Workers would undoubtedly prefer to use the belt manlift on the right.
A side view of the floatation level. I found it interesting that there were little ladders and staircases in the mill to help workers get around–this place was not as shoddy as other mills I’ve seen.
Miller Creek, in one of the wider sections that features a trout (as in the fish) canal in the middle of the drain. Even though it is underground, the fish are able to visit their breeding ponds upstream by swimming through the specially designed tunnel.
The boilers are gone, but round brick portals remain where they used to meet the walls of the boiler room. Behind it appears to be the coal bunker itself.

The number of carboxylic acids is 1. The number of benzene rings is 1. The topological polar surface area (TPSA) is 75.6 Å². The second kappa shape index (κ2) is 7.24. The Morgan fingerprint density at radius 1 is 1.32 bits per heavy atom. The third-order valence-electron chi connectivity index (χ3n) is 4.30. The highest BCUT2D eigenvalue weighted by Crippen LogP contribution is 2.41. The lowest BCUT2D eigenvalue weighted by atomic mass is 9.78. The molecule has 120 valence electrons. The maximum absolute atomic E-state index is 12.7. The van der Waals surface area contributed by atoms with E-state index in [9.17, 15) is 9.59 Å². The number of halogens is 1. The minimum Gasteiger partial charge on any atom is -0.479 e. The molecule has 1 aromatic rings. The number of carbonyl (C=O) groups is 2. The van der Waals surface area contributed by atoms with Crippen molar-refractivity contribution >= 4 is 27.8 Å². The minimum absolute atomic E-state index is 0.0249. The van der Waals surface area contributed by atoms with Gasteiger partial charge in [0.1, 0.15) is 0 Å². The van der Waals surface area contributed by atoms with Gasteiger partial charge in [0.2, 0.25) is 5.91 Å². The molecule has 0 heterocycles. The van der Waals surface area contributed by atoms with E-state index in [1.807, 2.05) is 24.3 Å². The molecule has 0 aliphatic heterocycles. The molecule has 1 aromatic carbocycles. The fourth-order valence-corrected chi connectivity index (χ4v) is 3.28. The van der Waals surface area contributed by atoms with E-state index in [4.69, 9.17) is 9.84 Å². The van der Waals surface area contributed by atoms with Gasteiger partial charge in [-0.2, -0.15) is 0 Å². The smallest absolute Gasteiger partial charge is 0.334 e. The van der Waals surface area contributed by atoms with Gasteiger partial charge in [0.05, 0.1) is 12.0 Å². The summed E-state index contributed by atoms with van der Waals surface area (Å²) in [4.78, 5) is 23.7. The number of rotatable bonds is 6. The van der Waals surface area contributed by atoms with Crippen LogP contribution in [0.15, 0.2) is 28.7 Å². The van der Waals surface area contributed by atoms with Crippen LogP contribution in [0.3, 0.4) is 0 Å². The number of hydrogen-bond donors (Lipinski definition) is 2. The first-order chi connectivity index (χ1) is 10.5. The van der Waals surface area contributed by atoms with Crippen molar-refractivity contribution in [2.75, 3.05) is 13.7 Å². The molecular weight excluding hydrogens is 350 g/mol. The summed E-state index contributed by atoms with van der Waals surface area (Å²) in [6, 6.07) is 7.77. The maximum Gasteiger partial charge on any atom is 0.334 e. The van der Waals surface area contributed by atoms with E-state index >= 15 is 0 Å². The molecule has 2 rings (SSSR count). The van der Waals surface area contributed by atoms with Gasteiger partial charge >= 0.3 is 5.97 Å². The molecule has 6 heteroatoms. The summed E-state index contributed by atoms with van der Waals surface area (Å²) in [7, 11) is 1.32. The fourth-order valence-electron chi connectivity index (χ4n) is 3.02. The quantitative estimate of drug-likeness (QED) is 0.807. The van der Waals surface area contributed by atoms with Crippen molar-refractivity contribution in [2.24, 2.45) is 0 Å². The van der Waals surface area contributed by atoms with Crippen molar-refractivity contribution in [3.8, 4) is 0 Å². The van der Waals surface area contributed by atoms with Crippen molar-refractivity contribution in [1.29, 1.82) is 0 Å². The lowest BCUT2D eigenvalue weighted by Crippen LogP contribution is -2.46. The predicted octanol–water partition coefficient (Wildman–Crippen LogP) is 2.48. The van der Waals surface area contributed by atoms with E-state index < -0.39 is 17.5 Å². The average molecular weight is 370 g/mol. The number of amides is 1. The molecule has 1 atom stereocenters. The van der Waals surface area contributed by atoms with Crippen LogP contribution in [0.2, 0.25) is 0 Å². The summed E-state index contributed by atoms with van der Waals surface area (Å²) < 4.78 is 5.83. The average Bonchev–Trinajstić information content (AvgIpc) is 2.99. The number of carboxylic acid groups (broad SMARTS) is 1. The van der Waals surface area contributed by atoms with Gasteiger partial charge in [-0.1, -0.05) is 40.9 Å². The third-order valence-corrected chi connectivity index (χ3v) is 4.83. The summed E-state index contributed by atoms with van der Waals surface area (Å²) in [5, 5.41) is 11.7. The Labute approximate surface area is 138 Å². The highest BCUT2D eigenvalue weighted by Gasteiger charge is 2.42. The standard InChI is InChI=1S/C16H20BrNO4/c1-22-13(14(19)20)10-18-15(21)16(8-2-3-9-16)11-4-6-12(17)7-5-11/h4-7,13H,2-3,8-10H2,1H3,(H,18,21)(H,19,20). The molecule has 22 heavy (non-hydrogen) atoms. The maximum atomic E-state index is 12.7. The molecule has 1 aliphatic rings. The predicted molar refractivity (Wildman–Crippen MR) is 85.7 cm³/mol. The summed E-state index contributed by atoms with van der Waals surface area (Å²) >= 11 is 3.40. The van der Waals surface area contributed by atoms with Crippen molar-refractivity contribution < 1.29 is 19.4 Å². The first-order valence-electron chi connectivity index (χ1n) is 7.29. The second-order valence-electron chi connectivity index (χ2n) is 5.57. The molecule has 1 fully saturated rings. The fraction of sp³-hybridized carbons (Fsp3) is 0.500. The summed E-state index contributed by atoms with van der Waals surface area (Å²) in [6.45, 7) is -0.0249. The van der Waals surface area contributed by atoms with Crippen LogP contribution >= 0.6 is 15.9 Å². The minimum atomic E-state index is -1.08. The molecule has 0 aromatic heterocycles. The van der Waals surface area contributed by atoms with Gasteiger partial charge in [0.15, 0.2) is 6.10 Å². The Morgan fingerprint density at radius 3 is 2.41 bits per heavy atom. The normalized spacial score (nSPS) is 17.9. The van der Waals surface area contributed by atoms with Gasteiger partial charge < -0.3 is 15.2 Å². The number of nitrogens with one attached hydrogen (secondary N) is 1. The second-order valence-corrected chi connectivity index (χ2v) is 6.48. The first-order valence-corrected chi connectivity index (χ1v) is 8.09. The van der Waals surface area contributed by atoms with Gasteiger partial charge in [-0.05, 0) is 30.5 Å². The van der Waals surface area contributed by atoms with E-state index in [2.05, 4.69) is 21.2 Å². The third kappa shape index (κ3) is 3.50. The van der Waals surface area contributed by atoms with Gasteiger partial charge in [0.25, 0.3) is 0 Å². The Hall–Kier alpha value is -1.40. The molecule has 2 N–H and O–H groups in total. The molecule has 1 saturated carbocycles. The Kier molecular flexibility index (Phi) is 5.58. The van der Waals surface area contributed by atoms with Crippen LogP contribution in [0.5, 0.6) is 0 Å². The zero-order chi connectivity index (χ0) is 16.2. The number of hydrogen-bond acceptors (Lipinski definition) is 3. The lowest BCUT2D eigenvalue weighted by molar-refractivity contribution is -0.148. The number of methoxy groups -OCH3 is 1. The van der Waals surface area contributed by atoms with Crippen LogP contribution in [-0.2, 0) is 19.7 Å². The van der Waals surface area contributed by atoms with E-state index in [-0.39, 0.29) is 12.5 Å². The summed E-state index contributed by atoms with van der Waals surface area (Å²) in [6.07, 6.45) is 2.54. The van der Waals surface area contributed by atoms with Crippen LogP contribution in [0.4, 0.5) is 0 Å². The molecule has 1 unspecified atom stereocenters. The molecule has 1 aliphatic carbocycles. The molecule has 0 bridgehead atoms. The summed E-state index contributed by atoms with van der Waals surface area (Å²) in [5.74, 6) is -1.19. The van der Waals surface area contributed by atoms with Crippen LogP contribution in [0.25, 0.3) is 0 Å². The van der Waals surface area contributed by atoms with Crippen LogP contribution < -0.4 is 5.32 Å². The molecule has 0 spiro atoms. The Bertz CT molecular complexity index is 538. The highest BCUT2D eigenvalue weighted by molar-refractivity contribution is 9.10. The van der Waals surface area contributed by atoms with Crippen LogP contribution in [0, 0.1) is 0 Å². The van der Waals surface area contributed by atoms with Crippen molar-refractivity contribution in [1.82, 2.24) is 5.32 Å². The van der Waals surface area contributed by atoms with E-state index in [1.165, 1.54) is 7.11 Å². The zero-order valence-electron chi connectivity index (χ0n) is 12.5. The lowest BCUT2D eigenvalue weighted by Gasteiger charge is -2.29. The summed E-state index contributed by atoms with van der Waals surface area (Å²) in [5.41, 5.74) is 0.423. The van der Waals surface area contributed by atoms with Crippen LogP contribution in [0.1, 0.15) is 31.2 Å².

A sheik mustard-yellow paint scheme across the roofless engine house goes great with the industrial moss and rust.
Because of the dangers of storing the materials to make explosives as well as the explosives themselves, there were earthen bunkers all across the plant like this.
Kate for scale. Powder that passed the floatation level was flowed over sluice tables, another mass-based way of separating gold. I’ve never seen so many of these in one place. Though it was a hardrock mine, it worked more like a placer mine.
Sarah in Miller Creek Drain.
A stencil instructs the first and third shifts to ask security for access. Security was out during all my visits, except one mishap where a strung-out local chased me with a truck. Having spent a decade exploring the U.P., I was not caught off guard.